David Gerdes, TNOs, and the Quest for Planet Nine

March 9, 2018

Editor's Note: Gerdes presents "The Coolest Place in the Universe: New Worlds Beyond Neptune" at the 7pm Thursday March 15th GRAAA meeting, Schuler Books, 2660 28th Street SE. Free and open to the public.

David Gerdes is a naturally curious fellow, an important trait for a successful scientist. The University of Michigan professor holds joint appointments in both the departments of Physics and Astronomy. Dr. Gerdes has recently turned greater attention to a subject which for him has become a challenging and fascinating research interest: astronomical bodies orbiting along the fringes of the Solar System termed “trans-Neptunian Objects.”

 

Could one of those bodies, perhaps lurking in darkness far beyond Pluto, be large enough, and round enough, to be a true planet? If it exits and can one day be found, the Solar System would again have nine planets. The still hypothetical object is thus termed “Planet Nine.”

 

Most of us know the story about how Pluto, long considered the most distant planet, was demoted by the International Astronomical Union in 2006 amidst considerable controversy. IAU leaders reasoned that Pluto is smaller and different in many ways from the giant, mostly gas planets,  Jupiter, Saturn, Uranus and Neptune, which orbit far from the sun.

 

Pluto fits better as a “dwarf planet” within what is called the Kuiper Belt, a swarm of smaller rock and ice bodies ringing the Solar System. Believed to remnants from the Solar System's formation, they started turning up in increasing numbers during the 1990s, well after Pluto’s 1930 discovery. The Kuiper Belt is named after mid-20th century astronomer Gerard Kuiper, who first predicted its existence.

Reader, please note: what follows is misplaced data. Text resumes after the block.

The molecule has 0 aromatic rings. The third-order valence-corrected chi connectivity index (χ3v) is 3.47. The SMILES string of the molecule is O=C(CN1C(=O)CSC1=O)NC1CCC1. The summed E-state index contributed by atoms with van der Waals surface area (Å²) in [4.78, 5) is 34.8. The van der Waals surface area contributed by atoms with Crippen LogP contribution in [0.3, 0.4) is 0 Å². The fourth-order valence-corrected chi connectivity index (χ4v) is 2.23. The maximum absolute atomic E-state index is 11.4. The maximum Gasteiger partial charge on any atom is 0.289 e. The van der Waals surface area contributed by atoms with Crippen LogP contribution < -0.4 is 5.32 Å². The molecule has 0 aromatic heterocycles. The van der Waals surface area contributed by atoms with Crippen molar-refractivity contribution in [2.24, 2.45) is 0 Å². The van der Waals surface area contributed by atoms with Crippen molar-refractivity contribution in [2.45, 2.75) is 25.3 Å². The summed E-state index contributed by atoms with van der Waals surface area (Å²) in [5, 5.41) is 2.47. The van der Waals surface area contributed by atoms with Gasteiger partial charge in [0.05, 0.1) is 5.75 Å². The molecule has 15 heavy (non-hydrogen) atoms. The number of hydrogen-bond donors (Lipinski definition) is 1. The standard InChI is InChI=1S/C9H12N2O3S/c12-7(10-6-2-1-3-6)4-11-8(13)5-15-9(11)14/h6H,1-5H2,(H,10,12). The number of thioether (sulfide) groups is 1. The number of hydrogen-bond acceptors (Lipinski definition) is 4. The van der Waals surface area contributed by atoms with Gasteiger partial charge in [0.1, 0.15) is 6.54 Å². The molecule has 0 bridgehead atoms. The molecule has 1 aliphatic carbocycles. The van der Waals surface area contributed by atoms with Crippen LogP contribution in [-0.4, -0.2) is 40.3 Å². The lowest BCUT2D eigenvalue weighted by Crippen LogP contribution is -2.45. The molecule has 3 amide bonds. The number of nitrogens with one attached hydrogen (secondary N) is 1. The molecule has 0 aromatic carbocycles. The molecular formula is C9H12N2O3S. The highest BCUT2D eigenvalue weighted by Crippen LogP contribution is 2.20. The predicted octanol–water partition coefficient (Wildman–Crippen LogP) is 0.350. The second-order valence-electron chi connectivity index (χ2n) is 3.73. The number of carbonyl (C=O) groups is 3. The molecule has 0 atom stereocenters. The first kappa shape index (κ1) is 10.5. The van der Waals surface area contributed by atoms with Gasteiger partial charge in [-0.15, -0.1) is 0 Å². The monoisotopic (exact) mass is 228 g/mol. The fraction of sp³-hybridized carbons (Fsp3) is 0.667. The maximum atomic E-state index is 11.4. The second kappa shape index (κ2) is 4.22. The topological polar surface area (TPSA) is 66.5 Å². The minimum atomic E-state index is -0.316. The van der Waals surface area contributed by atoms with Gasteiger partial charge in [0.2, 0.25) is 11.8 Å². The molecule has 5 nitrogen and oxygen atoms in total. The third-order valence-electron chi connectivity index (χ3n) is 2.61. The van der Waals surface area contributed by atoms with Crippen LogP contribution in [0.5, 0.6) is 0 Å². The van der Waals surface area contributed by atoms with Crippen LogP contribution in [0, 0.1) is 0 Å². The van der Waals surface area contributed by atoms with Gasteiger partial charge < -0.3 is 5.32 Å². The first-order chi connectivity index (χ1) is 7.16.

Pluto and Eris, discovered in 2005 orbiting much further out, remain the largest of the trans-Neptunian Objects, but the inventory continues to grow, and others surely await detection. A few years ago, the idea of using the latest 21st century tools in a quest for more trans-Neptunian Objects, and scientific insight their detection might provide, so enticed Gerdes that he diverted from his then primary research interest to join in on the hunt.

 

Gerdes’ early career was focused mostly on physics, before his innate curiosity and a background in astronomy that goes back to building and using backyard telescopes as a teenaged amateur brought about an abrupt detour.

 

For more than a decade, he has been part of a team of researchers from around the world participating in the Dark Energy Survey, a search for the elusive “dark energy” which could be responsible for an observed acceleration in the expansion of the universe. Proof of this theoretical concept would come in part from observing galaxies lying billions of light years away with large telescopes in an effort to learn how dark energy has influenced their growth and evolution.

 

A group that includes Gerdes and some of his University of Michigan students and colleagues participated in development of a highly sensitive camera that could survey a full three square degrees of sky in one frame. They arranged to attach it to a telescope with a light gathering mirror close to 13 feet across located under dark skies in the Andes Mountains of Chile.